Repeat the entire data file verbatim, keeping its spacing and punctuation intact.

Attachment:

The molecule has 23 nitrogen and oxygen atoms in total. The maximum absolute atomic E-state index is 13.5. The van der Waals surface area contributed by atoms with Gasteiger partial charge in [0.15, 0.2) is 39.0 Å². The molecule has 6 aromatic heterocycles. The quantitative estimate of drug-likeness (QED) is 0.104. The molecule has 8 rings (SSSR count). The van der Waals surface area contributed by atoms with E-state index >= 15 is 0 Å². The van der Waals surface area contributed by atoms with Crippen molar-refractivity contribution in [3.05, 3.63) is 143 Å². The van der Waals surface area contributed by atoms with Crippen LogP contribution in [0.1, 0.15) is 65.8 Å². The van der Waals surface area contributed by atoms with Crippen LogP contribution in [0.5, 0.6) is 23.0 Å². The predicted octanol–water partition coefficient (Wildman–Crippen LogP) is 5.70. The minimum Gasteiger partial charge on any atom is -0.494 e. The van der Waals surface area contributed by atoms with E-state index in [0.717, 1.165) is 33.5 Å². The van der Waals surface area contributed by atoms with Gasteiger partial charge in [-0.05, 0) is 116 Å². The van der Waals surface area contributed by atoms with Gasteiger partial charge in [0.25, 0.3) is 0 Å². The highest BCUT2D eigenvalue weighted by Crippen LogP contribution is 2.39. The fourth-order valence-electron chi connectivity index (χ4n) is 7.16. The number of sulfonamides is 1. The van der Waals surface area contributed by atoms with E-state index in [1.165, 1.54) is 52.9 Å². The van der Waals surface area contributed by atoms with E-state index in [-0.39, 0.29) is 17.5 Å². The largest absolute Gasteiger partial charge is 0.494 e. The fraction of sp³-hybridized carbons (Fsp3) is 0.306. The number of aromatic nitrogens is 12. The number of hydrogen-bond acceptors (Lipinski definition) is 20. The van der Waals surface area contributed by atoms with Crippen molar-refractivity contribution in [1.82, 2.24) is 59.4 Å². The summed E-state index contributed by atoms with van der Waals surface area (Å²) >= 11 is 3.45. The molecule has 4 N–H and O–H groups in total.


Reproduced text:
The molecule has 23 nitrogen and oxygen atoms in total. The maximum absolute atomic E-state index is 13.5. The van der Waals surface area contributed by atoms with Gasteiger partial charge in [0.15, 0.2) is 39.0 Å². The molecule has 6 aromatic heterocycles. The quantitative estimate of drug-likeness (QED) is 0.104. The molecule has 8 rings (SSSR count). The van der Waals surface area contributed by atoms with E-state index >= 15 is 0 Å². The van der Waals surface area contributed by atoms with Crippen molar-refractivity contribution in [3.05, 3.63) is 143 Å². The van der Waals surface area contributed by atoms with Crippen LogP contribution in [0.1, 0.15) is 65.8 Å². The van der Waals surface area contributed by atoms with Crippen LogP contribution in [0.5, 0.6) is 23.0 Å². The predicted octanol–water partition coefficient (Wildman–Crippen LogP) is 5.70. The minimum Gasteiger partial charge on any atom is -0.494 e. The van der Waals surface area contributed by atoms with E-state index in [0.717, 1.165) is 33.5 Å². The van der Waals surface area contributed by atoms with Gasteiger partial charge in [-0.05, 0) is 116 Å². The van der Waals surface area contributed by atoms with Gasteiger partial charge in [0.25, 0.3) is 0 Å². The highest BCUT2D eigenvalue weighted by Crippen LogP contribution is 2.39. The fourth-order valence-electron chi connectivity index (χ4n) is 7.16. The number of sulfonamides is 1. The van der Waals surface area contributed by atoms with E-state index in [1.165, 1.54) is 52.9 Å². The van der Waals surface area contributed by atoms with E-state index in [-0.39, 0.29) is 17.5 Å². The largest absolute Gasteiger partial charge is 0.494 e. The fraction of sp³-hybridized carbons (Fsp3) is 0.306. The number of aromatic nitrogens is 12. The number of hydrogen-bond acceptors (Lipinski definition) is 20. The van der Waals surface area contributed by atoms with Crippen molar-refractivity contribution in [1.82, 2.24) is 59.4 Å². The summed E-state index contributed by atoms with van der Waals surface area (Å²) >= 11 is 3.45. The molecule has 4 N–H and O–H groups in total.